#Cocomamas, Introducing: Daisy Hayler

At the end of last year, we sat down with the ever so lovely and mother of little Juniper, Daisy Hayler, for a quick coffee chat where we talked all things #mama, sustainability, veganism and, well, coco!

Truth is, Daisy is as cool as she seems to be on social media. The kind of bohemian looking mama that makes you want to fill your house with exotic plants, wear the most beautiful flowy dresses, learn about artesian coffee and buy nothing but wooden toys for your kids. Yet, she manages to keep it so real, you’d feel a hundred times lighter just by chatting to her. 

When asked a little bit more about herself, Daisy couldn’t help but reply with ‘’I feel like since having a baby I cannot even remember who I am or what I enjoy doing anymore that’s not baby related.’’ To all the new mamas out there… Relatable, at the very least. But as she sipped on the berry smoothie she shared with her little one, she continued to say ‘’and, you know, I’m vegan, have been for 7 years… just got married in New York which was amazing’’ – right, not exactly the most baby related answer you’d expect.

We were aware of the vegan part, but a New York wedding? That needed to be addressed too!


Daisy: ‘’My dad took me there for my 21st birthday as it was one of the places I had been wanting to go my entire life. I used to be obsessed with Sex & The City and Gossip Girl. So, me and Dolly, my husband – so weird to say that still! – have been back every year since then. We were going to go this summer anyways and we just thought that since we had a baby, maybe we should just get married? Someone I follow on Instagram did it and I hadn’t realised you could just go and get married. I thought you would have to be American, or that it would be a really complicated process, but you literally just pop into city hall and do it!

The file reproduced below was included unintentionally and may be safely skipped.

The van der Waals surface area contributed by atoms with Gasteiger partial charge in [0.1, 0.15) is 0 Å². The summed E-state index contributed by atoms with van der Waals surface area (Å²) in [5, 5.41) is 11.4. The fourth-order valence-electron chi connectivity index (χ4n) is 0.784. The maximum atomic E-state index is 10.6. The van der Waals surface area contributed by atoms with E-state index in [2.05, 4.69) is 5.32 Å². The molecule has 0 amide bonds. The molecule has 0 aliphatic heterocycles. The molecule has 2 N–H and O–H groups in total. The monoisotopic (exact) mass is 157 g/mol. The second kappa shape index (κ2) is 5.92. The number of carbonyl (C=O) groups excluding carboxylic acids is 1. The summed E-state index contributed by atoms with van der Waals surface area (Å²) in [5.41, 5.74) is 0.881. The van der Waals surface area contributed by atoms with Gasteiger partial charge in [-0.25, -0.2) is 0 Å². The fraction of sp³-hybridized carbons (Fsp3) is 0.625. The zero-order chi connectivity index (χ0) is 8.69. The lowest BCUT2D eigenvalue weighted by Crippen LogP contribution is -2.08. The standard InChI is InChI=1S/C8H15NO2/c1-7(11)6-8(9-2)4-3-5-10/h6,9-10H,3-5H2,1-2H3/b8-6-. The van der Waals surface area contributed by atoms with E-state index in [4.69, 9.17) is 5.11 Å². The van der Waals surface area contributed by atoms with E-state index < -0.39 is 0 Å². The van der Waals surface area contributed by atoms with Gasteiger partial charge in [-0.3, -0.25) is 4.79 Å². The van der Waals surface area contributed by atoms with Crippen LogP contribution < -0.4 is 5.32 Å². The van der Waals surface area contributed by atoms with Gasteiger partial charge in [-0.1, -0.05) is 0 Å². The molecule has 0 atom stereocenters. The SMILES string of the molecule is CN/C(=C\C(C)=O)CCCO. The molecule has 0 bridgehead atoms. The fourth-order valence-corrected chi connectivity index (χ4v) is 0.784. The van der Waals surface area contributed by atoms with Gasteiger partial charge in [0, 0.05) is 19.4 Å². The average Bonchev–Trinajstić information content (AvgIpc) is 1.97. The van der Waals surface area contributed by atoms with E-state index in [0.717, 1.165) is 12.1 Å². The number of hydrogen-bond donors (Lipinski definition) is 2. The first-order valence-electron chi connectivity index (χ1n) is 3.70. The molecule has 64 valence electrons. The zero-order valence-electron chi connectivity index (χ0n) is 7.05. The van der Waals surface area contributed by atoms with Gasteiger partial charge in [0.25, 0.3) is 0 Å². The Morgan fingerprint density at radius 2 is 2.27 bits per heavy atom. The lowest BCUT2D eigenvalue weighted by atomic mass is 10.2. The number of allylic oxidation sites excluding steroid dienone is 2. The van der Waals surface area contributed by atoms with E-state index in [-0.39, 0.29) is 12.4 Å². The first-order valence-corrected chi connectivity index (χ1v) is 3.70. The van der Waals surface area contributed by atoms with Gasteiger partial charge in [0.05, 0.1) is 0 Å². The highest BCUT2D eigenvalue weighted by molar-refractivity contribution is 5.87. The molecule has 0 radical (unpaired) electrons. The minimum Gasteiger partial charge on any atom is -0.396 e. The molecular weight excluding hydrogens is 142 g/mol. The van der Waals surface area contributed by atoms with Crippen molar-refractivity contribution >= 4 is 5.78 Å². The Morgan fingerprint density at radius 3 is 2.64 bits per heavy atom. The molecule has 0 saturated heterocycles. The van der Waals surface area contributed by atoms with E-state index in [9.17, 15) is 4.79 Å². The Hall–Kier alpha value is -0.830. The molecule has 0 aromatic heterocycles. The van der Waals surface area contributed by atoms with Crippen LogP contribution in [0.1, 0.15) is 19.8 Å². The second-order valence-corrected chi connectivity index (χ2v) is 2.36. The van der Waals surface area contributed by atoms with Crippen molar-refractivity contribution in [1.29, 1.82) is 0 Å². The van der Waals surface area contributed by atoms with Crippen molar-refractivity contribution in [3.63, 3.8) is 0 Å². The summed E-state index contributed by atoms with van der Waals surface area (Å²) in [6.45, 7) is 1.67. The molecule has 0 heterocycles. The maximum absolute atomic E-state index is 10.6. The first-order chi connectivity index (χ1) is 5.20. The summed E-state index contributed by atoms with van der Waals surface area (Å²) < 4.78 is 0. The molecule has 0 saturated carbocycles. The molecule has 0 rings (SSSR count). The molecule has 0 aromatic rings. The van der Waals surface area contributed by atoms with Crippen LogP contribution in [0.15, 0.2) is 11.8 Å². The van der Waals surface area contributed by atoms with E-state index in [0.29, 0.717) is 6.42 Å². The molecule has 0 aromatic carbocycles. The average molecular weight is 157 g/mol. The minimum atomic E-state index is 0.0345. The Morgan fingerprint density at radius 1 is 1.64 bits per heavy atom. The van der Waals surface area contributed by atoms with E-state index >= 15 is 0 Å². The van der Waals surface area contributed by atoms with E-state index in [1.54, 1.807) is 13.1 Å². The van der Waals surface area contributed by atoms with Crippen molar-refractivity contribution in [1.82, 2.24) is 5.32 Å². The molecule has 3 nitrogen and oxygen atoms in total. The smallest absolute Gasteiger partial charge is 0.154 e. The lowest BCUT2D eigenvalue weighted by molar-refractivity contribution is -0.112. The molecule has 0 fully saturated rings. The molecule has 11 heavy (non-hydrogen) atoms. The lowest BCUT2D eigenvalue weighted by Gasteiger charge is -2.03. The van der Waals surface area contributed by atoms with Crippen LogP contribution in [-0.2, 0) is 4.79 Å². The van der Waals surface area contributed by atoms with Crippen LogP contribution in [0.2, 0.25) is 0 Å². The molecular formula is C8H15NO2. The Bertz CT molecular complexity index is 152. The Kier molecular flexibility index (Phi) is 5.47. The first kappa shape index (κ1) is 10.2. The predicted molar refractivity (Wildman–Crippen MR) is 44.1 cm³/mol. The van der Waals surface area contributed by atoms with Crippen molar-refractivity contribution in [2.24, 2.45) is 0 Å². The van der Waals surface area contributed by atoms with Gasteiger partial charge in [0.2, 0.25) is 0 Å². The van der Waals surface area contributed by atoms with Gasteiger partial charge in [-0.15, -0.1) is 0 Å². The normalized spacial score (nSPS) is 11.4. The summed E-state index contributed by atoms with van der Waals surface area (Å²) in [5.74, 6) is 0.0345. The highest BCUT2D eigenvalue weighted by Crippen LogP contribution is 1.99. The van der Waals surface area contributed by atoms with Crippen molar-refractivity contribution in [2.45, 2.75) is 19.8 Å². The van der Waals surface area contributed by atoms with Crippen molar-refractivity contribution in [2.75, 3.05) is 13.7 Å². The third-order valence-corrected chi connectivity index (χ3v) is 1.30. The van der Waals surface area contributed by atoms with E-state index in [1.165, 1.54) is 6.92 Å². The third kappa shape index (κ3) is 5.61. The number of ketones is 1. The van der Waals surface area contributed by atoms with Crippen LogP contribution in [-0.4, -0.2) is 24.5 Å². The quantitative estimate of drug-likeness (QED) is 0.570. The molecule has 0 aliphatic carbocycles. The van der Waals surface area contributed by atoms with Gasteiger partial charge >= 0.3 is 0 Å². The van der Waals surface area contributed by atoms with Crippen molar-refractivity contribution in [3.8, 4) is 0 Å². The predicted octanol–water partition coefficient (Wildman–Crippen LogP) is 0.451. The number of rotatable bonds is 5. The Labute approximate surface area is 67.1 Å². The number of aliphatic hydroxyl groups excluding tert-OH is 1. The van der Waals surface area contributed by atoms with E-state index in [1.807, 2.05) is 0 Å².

I really didn’t want a big wedding, so it was perfect, very lady back and very cheap.’’


We then wondered if veganism and sustainability had come with the same spontaneity into her life.


Daisy: ‘’I did it for Veganuary. My mum is vegetarian and has been for ages, so I didn’t really eat that much meat when I was younger. I used to be one of those people that say they are vegetarian but will still eat bacon sometimes. Then when I went to university, I just had a moment where I realised ‘wow, meat is really expensive!’, so I stopped buying it and slowly went vegan. Now, when it comes to sustainability, that only synced in much later on. My dad works in environmental design and he always has worked with really big companies to help them reduce waste and environmental impact. So, I feel like it’s a subject that’s always been on my radar somehow. I’ve always recycled and have tried to pick a lower waste option, but if I’m being honest it hasn’t been something that was super important to me until about 3 years ago. And still now I wouldn’t say I’m zero waste, I’m not perfect. I have a keep cup, but I always forget it, so I end up having takeaway coffee cups. But it’s something that’s become more important since having Juni. I’ve always known I was going to have children, but seeing an actual child that is yours, and knowing that you need to try and help the world as much as possible, so they get to grow up in a nice environment… I mean, she’s going to be here for a lot longer than me. That itself puts everything into perspective – which is quite funny because having a baby can involve a lot of waste!

Since having Juni, there’s been loads of middle-of-the-night-amazon-purchases and plastic involved. It’s a process and we’re getting there. We started off by saying we’d only give her the wooden toys, and it would all be natural, but then we realised she actually only likes all the plastic and horrible stuff, so she does have some of that too. Though, we are really lucky that both of our families are really good when it comes to this and for Christmas this year we’ve only bought her second-hand toys, or from independent makers.‘’ Small victories, hey?